Cardio Fitness Decisions – Best Workout for Your LifestyleBy Anthony Heredia | May 2nd, 2012 | Category: Fitness, Fitness Couture | No Comments »
Summer is almost here and that swimsuit is calling your name. Fitness is emphasized this season more than ever whether you are seeking sun by the water or simply wanting to show some hard-earned results for summer events. We all know that good nutrition and cardio training trim us down, but it can be hard to figure out what suits you best or you may lose motivation from the same daily routine. Change up your routine with a change of scenery, venture off to another piece of cardio equipment, or maybe even combine a few machines for a fat incinerating session. Here are a few of the most common avenues of cardio fitness and a look into their ups and downs to get you going.
There is nothing like the actual air brushing your face as scenery whips by as you walk, jog, and run your body to new heights. Walking is great cardio exercise as it uses countless muscles in even a brisk walk, but building yourself up to running is amazing. A jog or running stride uses over 85% of your body’s muscles to maintain your form, creating an unparalleled challenge and exponential growth as you continue to run. Your body will shape itself the more you run and eat healthy. Pros include constant change, countless running routes, no equipment needed besides good shoes, good music, and water for long runs as basics. One consideration you want to take into account is a runner’s impact is said to hit the ground with 3-4 times his or her body weight, so you will want to truly learn good running form and start slower for heavier runners or those with weaker joints. You can always reduce the stress to joints from impact by searching out supportive shoes and softer surfaces, such as soft dirt or running tracks that are padded for those who need that extra support.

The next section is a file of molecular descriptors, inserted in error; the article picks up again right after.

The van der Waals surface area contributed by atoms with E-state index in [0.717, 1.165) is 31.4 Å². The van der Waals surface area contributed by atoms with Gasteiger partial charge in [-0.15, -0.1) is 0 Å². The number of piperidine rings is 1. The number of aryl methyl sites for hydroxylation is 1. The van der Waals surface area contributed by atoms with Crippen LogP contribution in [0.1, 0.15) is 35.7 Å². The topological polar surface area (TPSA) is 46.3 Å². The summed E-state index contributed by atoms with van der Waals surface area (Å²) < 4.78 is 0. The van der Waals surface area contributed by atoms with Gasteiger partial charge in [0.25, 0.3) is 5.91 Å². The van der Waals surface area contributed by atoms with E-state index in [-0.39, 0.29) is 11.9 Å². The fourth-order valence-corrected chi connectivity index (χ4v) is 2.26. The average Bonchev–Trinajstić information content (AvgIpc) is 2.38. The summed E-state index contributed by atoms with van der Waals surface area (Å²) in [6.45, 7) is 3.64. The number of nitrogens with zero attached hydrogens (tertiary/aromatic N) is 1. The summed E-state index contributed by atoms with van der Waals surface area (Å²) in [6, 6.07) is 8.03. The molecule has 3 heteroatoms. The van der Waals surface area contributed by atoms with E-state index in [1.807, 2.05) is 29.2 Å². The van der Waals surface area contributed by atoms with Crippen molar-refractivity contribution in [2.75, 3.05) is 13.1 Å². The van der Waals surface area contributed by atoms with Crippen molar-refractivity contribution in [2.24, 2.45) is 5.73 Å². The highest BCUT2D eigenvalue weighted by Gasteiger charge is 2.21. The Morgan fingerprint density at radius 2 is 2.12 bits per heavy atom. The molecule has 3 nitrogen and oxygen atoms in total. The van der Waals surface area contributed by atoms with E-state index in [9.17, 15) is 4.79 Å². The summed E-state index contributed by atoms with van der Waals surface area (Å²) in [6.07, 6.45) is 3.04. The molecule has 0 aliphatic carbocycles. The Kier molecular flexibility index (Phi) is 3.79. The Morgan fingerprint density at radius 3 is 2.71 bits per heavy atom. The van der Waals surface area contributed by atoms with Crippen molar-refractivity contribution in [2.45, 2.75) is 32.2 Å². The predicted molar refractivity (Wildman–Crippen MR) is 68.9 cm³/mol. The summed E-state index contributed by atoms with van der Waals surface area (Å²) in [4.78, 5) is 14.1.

If you are looking for more challenge from your run at this point, you can bring in unstable terrain. Go off road into winding roads and challenging trails or even vertically up a cliff or two. An ultimate cardio adventure for more advanced fitness seekers is combining hard runs with mixed terrain by hiking and climbing for a full body challenge that will sculpt and grow every muscle you are packing. However, be safe and always listen to your body. Walk before you run, and try small paths before jumping rock to rock.
Treadmills are a great substitute for running when the weather is just not behaving, time is short, or you might want to control your environment a bit more. You will see countless treadmill veterans watching movies, reading magazines, and even sunken into a good book while jogging to make time really fly. A running pace will eliminate most of those options, but the pro to using a treadmill is the cushioned track, quick access to change incline and resistance as well as a typically controlled environmental temperature to allow you to stay cool as your body heat rises. Choose treadmills with an incline and push it up when walking slower to keep that challenge going.
4. Outdoor Biking
Biking will add the outdoor benefits of fresh air, scenery, low impact exercise, and limitless challenge. Biking does use fewer muscles than running since half your body weight is supported on a bike, but you will typically last much longer with less wear on joints and from impact. The connection you make with the outdoors is always great, and the sunlight will fight depression. In general it is always a great idea to head outdoors when your circumstances permit. As your body grows faster, the more challenging is the exercise, and you will have just enjoyed yourself far more, which will keep you coming back.
5. Stationary Upright/Reclined Bike